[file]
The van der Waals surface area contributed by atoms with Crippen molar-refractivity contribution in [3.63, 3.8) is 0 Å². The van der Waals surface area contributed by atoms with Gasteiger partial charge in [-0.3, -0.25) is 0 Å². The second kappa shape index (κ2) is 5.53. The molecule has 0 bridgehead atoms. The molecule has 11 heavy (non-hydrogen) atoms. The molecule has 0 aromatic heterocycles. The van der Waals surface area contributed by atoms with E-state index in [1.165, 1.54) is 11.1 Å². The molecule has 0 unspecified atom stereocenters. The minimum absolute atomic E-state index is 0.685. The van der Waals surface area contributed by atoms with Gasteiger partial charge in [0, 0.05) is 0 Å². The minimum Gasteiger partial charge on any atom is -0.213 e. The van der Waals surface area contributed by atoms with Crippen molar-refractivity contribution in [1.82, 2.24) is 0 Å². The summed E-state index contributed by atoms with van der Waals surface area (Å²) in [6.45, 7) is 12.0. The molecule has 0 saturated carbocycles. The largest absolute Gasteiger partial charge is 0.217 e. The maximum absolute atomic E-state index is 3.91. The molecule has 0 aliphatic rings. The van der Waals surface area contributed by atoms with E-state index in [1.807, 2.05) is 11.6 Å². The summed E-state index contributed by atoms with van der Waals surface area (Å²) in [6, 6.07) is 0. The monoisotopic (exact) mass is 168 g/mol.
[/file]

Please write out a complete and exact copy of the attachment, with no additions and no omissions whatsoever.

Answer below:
The van der Waals surface area contributed by atoms with Crippen molar-refractivity contribution in [3.63, 3.8) is 0 Å². The van der Waals surface area contributed by atoms with Gasteiger partial charge in [-0.3, -0.25) is 0 Å². The second kappa shape index (κ2) is 5.53. The molecule has 0 bridgehead atoms. The molecule has 11 heavy (non-hydrogen) atoms. The molecule has 0 aromatic heterocycles. The van der Waals surface area contributed by atoms with E-state index in [1.165, 1.54) is 11.1 Å². The molecule has 0 unspecified atom stereocenters. The minimum absolute atomic E-state index is 0.685. The van der Waals surface area contributed by atoms with Gasteiger partial charge in [0, 0.05) is 0 Å². The minimum Gasteiger partial charge on any atom is -0.213 e. The van der Waals surface area contributed by atoms with Crippen molar-refractivity contribution in [1.82, 2.24) is 0 Å². The summed E-state index contributed by atoms with van der Waals surface area (Å²) in [6.45, 7) is 12.0. The molecule has 0 saturated carbocycles. The largest absolute Gasteiger partial charge is 0.217 e. The maximum absolute atomic E-state index is 3.91. The molecule has 0 aliphatic rings. The van der Waals surface area contributed by atoms with E-state index in [1.807, 2.05) is 11.6 Å². The summed E-state index contributed by atoms with van der Waals surface area (Å²) in [6, 6.07) is 0. The monoisotopic (exact) mass is 168 g/mol.